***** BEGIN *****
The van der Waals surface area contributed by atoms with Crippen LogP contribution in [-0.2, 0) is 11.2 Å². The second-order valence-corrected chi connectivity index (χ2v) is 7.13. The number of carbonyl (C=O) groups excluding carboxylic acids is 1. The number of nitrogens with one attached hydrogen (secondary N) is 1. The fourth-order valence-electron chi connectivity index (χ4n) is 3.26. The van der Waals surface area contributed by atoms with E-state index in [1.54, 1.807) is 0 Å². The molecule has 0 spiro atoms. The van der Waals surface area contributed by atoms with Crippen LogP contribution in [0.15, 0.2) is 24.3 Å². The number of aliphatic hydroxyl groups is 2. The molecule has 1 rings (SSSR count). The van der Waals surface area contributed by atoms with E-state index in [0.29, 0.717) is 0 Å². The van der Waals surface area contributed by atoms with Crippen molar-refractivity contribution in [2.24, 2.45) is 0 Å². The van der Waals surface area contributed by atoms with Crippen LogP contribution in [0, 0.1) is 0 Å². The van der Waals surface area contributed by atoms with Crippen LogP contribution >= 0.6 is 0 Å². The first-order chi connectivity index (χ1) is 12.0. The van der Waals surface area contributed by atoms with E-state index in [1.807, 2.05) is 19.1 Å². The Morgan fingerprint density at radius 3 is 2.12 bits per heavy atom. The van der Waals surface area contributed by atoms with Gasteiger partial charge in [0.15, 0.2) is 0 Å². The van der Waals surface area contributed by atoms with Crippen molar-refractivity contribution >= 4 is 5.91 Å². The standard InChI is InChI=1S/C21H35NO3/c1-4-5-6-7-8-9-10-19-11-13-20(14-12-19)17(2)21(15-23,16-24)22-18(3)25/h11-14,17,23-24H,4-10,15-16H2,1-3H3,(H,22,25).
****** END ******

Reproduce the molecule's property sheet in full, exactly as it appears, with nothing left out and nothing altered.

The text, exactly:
The van der Waals surface area contributed by atoms with Crippen LogP contribution in [-0.2, 0) is 11.2 Å². The second-order valence-corrected chi connectivity index (χ2v) is 7.13. The number of carbonyl (C=O) groups excluding carboxylic acids is 1. The number of nitrogens with one attached hydrogen (secondary N) is 1. The fourth-order valence-electron chi connectivity index (χ4n) is 3.26. The van der Waals surface area contributed by atoms with E-state index in [1.54, 1.807) is 0 Å². The molecule has 0 spiro atoms. The van der Waals surface area contributed by atoms with Crippen LogP contribution in [0.15, 0.2) is 24.3 Å². The number of aliphatic hydroxyl groups is 2. The molecule has 1 rings (SSSR count). The van der Waals surface area contributed by atoms with E-state index in [0.29, 0.717) is 0 Å². The van der Waals surface area contributed by atoms with Crippen molar-refractivity contribution in [2.24, 2.45) is 0 Å². The van der Waals surface area contributed by atoms with Crippen LogP contribution in [0, 0.1) is 0 Å². The van der Waals surface area contributed by atoms with Crippen LogP contribution >= 0.6 is 0 Å². The first-order chi connectivity index (χ1) is 12.0. The van der Waals surface area contributed by atoms with E-state index in [1.807, 2.05) is 19.1 Å². The Morgan fingerprint density at radius 3 is 2.12 bits per heavy atom. The van der Waals surface area contributed by atoms with Gasteiger partial charge in [0.15, 0.2) is 0 Å². The van der Waals surface area contributed by atoms with Crippen molar-refractivity contribution >= 4 is 5.91 Å². The standard InChI is InChI=1S/C21H35NO3/c1-4-5-6-7-8-9-10-19-11-13-20(14-12-19)17(2)21(15-23,16-24)22-18(3)25/h11-14,17,23-24H,4-10,15-16H2,1-3H3,(H,22,25).